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Overloading is a very common situation, both in the vehicles up to 3.5 t and in larger trucks. The vehicle is stopped for inspection and weighted. Then, it turns out that the actual weight is significantly higher than its GVWR.

First of all, we should distinguish between two types of such situations.

In the first case, the carrier knew or may have had justified suspicions that the vehicle was overloaded. In this situation, unfortunately, the costs of a ticket and additional expenses (e.g. transshipment) are incurred by the carrier.

When does it happen? For example, when you have a van with GVWR of 3.5 t, which, according to its registration certificate, weights 2300 kg, and the weight of the cargo is yet additional 1400 kg – this weight is stated both in the CMR document and in the transport order form. So, in case of an inspection, no defence will be effective because the only thing the carrier had to do was to add the weight of the empty vehicle to the weight of the cargo to know that the GVWR was obviously exceeded by at least 200 kg.

In such a case, when departing from the point of loading (or even earlier, when accepting the transport order) the carrier knew that the GVWR was exceeded and knowingly broke the law. This situation leaves no room for an explanation: the carrier is 100 percent in fault.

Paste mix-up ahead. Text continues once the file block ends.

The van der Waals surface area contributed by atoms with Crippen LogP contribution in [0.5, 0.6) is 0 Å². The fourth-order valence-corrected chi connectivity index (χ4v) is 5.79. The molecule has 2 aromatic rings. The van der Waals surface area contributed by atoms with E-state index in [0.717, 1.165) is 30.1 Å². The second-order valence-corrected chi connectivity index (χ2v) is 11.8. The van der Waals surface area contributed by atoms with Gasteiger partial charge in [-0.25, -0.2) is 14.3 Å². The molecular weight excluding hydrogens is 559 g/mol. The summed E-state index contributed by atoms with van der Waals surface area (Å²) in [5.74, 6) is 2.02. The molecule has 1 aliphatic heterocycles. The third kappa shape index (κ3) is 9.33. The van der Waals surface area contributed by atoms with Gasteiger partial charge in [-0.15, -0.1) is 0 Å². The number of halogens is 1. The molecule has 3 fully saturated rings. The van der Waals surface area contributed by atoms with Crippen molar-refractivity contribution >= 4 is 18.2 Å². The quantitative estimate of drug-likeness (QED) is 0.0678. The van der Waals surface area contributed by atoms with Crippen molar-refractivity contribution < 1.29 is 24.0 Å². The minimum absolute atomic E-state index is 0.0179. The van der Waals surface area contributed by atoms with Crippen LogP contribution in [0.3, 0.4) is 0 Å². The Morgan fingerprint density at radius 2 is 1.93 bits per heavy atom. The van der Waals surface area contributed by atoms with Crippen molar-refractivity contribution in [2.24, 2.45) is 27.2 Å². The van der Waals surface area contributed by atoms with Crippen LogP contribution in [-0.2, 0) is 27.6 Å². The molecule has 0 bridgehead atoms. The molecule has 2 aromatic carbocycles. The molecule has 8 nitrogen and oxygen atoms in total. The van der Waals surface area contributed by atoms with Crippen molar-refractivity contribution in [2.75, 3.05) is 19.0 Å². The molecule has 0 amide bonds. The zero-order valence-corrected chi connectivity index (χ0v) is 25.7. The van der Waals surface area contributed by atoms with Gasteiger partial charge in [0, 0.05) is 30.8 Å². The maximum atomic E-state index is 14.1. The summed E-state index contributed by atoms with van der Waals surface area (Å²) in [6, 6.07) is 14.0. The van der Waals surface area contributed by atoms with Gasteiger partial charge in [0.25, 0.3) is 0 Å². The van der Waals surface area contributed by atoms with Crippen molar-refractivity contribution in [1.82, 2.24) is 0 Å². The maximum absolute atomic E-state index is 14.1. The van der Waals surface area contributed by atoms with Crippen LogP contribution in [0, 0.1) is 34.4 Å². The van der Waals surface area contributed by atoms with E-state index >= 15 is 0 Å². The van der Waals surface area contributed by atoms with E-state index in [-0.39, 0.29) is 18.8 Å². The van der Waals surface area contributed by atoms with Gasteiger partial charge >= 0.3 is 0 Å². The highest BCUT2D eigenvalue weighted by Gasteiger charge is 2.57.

Additionally, as mentioned above, such a situation may have more serious consequences than a ticket and need to transship. For example, in Germany, the inspecting authority may determine that the carrier knowingly and intentionally violated the law to achieve bigger profit by using one vehicle instead of two or instead of a bigger vehicle (you can find out more about the consequences in my previous article).

Carrier will not get away with a fine

And, what if the weight in the registration certificate is 2300 kg, and the carrier loads additional 1100 kg? In theory, it seems OK. Some time ago, I drove a van which was packed to the rafters. On the border (Rajka), I persuaded (using my sense of humor) a Hungarian border guard that it was no point in weighing my vehicle because when adding 5 different CMRs to the sprinter’s mass, as in the registration certificate, it would be exactly 3485 kg. The guard burst out laughing and let me go, though we both knew the vehicle was heavily overloaded. Unfortunately, in such a case, the responsibility lies fully with the carrier. It is well known that apart from the weight indicated in the registration certificate, we should add the mass of the fuel (~50 kg), of the driver (~80 kg) and additional items in the vehicle: maps, laptop, navigation, driver’s luggage, travel cooker, food, water etc. They will easily make an additional 200 kg.